You have no such right, any more than you have the right to live in a non-obese society, a non-gambling society, a non-alcohol-drinking society, or any number of things that you might not like.

    You have the right not to engage in those habits. You have the duty to leave other people alone and to mind your own business.

  • Yahoo Answerer||

    But - but - but - someone MIGHT drive across a state border with some.

  • Juanita Wayback Machine||

    Juanita | February 29, 2008, 2:29pm | #

    "The wholesale legalization of drugs and other (oh god, not that) pleasurable activities would have to go hand in hand with a great national campaign on personal responsibility."

    Never happen, most pleasurable activities are wrong and immoral, which is why they are ilegal.

  • dr_dog||

    The second link in the article is broken. It should point to here. (For some reason the trailing / is significant).

  • ||

    I'll trade your "right to live in a drug-free society" for my right to live in a religion free society; The well known problems of religious belief including but not limited to terrorism, irrationality and the promotion of cretinism.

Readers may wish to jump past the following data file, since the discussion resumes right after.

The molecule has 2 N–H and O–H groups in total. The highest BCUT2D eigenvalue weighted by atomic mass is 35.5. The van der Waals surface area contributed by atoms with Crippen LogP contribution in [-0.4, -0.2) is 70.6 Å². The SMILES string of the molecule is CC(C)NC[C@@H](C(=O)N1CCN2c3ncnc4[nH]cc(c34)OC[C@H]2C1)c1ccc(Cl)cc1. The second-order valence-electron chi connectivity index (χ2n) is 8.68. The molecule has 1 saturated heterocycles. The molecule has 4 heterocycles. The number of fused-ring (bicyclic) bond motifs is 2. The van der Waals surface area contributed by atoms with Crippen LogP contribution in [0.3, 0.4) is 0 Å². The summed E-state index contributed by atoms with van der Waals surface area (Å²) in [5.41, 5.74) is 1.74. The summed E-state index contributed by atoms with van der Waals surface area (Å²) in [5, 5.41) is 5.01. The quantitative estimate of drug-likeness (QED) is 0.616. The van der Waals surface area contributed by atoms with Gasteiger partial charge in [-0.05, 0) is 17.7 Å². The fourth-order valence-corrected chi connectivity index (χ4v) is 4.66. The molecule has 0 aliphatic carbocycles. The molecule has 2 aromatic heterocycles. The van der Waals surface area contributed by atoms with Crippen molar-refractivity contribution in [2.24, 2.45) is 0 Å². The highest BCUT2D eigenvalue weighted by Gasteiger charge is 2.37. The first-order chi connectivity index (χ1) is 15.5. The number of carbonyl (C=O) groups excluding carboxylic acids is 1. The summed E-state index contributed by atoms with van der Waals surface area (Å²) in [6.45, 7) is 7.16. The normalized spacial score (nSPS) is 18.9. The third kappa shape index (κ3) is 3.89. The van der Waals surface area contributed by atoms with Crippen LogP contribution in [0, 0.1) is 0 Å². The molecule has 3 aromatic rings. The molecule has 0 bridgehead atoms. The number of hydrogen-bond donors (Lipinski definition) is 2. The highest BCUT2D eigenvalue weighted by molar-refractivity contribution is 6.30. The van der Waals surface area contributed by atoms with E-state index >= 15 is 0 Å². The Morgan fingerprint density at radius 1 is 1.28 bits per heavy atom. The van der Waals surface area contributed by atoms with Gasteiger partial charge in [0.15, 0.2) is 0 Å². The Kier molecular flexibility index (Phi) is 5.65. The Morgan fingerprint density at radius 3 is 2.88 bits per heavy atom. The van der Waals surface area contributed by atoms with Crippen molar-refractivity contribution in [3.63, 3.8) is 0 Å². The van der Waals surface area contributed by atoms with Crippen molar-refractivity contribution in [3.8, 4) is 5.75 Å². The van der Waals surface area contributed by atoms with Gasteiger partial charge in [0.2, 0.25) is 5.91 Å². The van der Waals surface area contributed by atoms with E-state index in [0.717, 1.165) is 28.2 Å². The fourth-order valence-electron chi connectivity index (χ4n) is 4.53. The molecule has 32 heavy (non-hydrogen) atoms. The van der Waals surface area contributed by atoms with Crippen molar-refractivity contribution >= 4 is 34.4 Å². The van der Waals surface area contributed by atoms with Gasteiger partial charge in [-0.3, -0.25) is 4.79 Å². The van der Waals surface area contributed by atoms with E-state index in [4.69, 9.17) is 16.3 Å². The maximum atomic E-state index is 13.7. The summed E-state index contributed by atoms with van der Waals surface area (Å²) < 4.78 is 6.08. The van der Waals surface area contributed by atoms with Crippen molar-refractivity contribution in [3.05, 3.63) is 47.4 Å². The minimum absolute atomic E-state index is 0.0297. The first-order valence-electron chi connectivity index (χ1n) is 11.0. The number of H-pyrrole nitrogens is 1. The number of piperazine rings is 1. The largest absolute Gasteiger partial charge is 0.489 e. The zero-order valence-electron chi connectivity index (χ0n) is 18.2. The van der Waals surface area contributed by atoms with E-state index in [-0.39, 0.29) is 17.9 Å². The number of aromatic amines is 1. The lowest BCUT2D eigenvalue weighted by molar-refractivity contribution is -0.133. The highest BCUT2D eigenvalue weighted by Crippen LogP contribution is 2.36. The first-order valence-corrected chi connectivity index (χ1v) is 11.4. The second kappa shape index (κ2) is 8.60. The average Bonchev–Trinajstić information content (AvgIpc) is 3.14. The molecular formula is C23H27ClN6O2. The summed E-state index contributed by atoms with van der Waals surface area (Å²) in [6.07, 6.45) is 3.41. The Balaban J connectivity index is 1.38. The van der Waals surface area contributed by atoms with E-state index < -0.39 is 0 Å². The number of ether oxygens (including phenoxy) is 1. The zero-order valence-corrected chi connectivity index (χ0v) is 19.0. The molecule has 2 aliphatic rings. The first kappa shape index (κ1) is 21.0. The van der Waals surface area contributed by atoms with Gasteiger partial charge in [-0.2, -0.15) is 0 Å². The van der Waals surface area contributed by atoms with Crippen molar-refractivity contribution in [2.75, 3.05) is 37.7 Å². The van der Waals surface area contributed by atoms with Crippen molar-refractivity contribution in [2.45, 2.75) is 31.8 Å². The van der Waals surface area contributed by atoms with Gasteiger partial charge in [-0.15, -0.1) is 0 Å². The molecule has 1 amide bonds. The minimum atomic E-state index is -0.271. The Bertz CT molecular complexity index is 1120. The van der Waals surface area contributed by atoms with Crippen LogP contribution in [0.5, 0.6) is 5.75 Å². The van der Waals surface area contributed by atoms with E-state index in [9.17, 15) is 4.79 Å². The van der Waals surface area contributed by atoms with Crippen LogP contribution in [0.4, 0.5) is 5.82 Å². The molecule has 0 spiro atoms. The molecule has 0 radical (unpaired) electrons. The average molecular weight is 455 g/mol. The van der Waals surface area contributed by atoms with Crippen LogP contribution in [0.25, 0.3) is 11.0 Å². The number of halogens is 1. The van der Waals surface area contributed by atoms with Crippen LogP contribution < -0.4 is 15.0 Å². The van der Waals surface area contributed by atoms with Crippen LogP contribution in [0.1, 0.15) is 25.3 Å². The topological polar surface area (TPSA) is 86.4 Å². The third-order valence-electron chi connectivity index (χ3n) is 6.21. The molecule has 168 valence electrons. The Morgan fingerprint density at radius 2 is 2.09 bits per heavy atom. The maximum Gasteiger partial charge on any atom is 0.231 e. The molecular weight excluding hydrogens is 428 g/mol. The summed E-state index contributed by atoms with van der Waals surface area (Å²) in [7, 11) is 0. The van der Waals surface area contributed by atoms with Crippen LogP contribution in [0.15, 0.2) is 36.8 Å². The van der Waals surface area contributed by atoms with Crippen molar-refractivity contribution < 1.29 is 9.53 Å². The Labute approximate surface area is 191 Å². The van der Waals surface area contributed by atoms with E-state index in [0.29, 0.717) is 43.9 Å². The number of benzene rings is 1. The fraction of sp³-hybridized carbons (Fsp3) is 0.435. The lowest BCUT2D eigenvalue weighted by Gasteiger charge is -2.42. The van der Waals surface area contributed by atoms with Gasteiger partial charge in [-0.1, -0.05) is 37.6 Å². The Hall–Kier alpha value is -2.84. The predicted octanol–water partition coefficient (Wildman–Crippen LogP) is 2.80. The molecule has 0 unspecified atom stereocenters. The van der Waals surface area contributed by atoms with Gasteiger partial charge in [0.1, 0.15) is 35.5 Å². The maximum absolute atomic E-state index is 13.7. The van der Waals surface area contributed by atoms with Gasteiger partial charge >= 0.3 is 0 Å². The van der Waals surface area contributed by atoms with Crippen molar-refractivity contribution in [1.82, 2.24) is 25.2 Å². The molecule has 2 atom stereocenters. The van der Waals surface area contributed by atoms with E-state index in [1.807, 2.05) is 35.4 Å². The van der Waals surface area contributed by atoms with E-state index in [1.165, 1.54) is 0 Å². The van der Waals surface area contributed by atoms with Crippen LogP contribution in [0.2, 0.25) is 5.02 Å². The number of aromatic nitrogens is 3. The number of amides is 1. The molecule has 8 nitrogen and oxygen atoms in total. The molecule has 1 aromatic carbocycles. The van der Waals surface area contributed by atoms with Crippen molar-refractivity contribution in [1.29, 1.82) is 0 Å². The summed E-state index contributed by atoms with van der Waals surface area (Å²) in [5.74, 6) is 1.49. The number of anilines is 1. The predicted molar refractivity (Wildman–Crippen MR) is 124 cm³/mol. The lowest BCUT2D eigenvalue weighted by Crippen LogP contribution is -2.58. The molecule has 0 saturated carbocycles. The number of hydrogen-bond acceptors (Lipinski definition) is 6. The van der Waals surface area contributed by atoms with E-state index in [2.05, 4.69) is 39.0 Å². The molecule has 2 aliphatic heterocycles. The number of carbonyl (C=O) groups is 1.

• Ironic||

    "I'll trade your "right to live in a drug-free society" for my right to live in a religion free society; The well known problems of religious belief including but not limited to terrorism, irrationality and the promotion of cretinism."

    I love that line! Can I use it?

  • ||

    Ian- "You have whatever rights the government gives you."

    No, no, no. Read the preamble to the Constitution, Rights are not granted by the government, the are inherent to each and every person. That is the very basis of the idea of being a free nation. Ian you think like a slave. What about the USA having the highest incarceration rate in the world? That's the real effect of illegal drugs, a nation of criminals. Didn't you learn anything from Prohibition?

  • Abdul Alhazred||

    Also, perhaps it has to do with the fact that defending national security is a proper function of the feds, and dangerous drugs are rightly seen as a threat to our nation.

    I smell a troll.